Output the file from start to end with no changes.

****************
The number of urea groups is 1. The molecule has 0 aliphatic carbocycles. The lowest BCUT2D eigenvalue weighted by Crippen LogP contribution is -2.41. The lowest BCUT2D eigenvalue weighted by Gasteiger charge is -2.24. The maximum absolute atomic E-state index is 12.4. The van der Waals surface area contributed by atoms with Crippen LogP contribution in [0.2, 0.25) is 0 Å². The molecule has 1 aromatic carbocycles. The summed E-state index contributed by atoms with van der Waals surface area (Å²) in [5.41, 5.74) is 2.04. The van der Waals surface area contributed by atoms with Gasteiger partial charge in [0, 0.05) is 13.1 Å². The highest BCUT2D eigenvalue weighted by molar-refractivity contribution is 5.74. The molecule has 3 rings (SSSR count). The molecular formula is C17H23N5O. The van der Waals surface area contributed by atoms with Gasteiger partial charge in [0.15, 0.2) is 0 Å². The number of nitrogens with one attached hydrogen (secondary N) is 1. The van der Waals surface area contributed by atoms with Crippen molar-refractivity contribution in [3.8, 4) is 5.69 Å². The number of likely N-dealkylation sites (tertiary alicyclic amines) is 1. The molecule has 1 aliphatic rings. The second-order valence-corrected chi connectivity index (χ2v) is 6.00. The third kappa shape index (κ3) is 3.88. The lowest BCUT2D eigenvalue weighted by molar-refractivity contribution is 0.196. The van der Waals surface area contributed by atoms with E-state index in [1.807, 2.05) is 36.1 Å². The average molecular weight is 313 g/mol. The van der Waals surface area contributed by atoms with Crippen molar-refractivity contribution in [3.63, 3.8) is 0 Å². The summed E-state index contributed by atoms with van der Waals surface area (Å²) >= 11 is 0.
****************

The number of urea groups is 1. The molecule has 0 aliphatic carbocycles. The lowest BCUT2D eigenvalue weighted by Crippen LogP contribution is -2.41. The lowest BCUT2D eigenvalue weighted by Gasteiger charge is -2.24. The maximum absolute atomic E-state index is 12.4. The van der Waals surface area contributed by atoms with Crippen LogP contribution in [0.2, 0.25) is 0 Å². The molecule has 1 aromatic carbocycles. The summed E-state index contributed by atoms with van der Waals surface area (Å²) in [5.41, 5.74) is 2.04. The van der Waals surface area contributed by atoms with Gasteiger partial charge in [0, 0.05) is 13.1 Å². The highest BCUT2D eigenvalue weighted by molar-refractivity contribution is 5.74. The molecule has 3 rings (SSSR count). The molecular formula is C17H23N5O. The van der Waals surface area contributed by atoms with Gasteiger partial charge in [0.15, 0.2) is 0 Å². The number of nitrogens with one attached hydrogen (secondary N) is 1. The van der Waals surface area contributed by atoms with Crippen molar-refractivity contribution in [3.8, 4) is 5.69 Å². The number of likely N-dealkylation sites (tertiary alicyclic amines) is 1. The molecule has 1 aliphatic rings. The second-order valence-corrected chi connectivity index (χ2v) is 6.00. The third kappa shape index (κ3) is 3.88. The lowest BCUT2D eigenvalue weighted by molar-refractivity contribution is 0.196. The van der Waals surface area contributed by atoms with E-state index in [1.807, 2.05) is 36.1 Å². The average molecular weight is 313 g/mol. The van der Waals surface area contributed by atoms with Crippen molar-refractivity contribution in [3.63, 3.8) is 0 Å². The summed E-state index contributed by atoms with van der Waals surface area (Å²) >= 11 is 0.